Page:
Trump administration considers military strike against North Korea

By Peter Symonds
4 March 2017

The Wall Street Journal reported on Wednesday that the Trump administration is considering military attacks and regime-change operations against North Korea as part of a review of US strategy regarding the small, isolated state. Any aggressive US action toward the Pyongyang regime threatens to provoke retaliation that could plunge the Korean Peninsula into conflict.

According to the Journal, Trump’s deputy national security adviser K.T. McFarland initiated the “comprehensive rethink” two weeks ago at a meeting of national security officials. She asked for proposals on North Korea, including those described by one official as “well outside the mainstream.” Her request was for all options to be considered, including military action.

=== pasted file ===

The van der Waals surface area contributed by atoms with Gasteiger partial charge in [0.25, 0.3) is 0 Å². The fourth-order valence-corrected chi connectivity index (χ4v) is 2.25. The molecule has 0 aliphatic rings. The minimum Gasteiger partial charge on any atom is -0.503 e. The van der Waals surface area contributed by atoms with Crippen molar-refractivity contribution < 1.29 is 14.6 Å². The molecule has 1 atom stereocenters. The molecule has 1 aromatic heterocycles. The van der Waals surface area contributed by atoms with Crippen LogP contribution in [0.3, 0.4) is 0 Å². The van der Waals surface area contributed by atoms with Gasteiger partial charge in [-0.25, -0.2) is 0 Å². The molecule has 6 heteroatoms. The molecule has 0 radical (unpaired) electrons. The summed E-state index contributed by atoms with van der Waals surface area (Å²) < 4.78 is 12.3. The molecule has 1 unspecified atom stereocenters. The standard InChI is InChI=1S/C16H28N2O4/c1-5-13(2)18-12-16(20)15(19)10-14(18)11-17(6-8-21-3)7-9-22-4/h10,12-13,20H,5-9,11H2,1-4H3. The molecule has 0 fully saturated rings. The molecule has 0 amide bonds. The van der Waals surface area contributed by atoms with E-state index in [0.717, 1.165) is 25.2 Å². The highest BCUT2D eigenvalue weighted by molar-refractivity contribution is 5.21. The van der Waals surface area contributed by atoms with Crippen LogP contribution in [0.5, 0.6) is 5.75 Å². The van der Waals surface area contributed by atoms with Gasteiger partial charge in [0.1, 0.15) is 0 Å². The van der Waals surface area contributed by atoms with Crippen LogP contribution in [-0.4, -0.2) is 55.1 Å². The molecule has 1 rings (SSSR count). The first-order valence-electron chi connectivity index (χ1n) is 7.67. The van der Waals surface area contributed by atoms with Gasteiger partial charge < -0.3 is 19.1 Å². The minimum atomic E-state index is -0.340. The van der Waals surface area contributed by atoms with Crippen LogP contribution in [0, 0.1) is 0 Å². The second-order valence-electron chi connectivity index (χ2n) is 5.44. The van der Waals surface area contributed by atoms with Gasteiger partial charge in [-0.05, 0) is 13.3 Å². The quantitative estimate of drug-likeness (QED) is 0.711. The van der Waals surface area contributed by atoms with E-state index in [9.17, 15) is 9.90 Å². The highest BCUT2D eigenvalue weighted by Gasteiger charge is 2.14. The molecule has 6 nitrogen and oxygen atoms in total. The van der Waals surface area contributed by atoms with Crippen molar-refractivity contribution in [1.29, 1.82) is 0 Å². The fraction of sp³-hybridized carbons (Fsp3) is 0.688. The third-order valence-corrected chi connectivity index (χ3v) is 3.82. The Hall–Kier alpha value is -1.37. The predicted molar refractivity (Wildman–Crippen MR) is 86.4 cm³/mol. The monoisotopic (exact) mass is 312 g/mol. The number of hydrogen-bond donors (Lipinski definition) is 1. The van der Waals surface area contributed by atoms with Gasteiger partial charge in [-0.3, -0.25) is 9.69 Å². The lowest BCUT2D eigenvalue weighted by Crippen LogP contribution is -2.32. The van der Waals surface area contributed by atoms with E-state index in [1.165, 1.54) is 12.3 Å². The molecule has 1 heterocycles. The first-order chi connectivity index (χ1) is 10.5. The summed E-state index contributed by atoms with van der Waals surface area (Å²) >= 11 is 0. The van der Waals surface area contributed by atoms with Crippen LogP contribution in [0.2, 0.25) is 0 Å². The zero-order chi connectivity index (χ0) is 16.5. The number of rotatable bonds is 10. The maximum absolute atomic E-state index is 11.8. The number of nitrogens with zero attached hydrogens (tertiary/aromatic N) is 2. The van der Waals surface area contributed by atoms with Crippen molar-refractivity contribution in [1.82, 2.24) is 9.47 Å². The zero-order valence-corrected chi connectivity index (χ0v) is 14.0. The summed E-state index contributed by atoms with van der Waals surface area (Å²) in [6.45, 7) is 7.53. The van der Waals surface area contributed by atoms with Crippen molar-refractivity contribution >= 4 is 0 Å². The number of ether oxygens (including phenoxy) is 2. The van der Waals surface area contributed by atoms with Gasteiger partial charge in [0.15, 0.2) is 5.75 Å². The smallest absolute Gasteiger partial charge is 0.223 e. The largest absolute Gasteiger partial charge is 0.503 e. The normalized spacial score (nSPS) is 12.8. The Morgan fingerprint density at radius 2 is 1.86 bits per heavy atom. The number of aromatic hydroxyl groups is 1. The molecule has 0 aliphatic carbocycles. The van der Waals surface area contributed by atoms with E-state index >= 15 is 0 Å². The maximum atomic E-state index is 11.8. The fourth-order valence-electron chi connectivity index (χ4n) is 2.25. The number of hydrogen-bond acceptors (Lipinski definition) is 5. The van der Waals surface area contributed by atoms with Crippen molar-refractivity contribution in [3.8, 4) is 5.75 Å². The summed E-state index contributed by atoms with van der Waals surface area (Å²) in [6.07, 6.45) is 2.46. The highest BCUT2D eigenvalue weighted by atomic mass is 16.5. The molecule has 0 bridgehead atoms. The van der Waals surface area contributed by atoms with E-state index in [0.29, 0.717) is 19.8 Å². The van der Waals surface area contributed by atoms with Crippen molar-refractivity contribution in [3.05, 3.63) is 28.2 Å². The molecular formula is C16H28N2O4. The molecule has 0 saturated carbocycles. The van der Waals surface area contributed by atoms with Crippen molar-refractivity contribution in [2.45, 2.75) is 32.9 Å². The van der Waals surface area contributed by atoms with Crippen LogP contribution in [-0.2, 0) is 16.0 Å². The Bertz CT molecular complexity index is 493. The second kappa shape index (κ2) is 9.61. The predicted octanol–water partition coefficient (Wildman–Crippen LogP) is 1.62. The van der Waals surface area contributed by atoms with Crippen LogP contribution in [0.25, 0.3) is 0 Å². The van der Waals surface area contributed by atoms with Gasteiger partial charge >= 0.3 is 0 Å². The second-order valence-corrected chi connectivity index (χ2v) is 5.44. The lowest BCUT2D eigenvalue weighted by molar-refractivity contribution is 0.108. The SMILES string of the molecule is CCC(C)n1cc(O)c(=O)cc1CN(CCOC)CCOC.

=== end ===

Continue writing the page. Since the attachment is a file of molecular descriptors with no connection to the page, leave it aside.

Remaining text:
The leaked details are another indication that the Trump administration is making North Korea a top priority. During a dinner earlier this week with select journalists, Trump branded North Korea as “a world menace” and declared it had “to be dealt with soon.” A senior administration official told the media on Tuesday that North Korea and its nuclear program were the “greatest immediate threat” to the US.

The White House focus on Pyongyang is part of its far broader and reckless preparations for a confrontation with China, North Korea’s ally, aimed at arresting the historic decline of US imperialism. Trump has threatened trade war measures against Beijing, military action over Chinese islets in the South China Sea, and renunciation of the “One China” policy that has underpinned US-China relations for nearly four decades.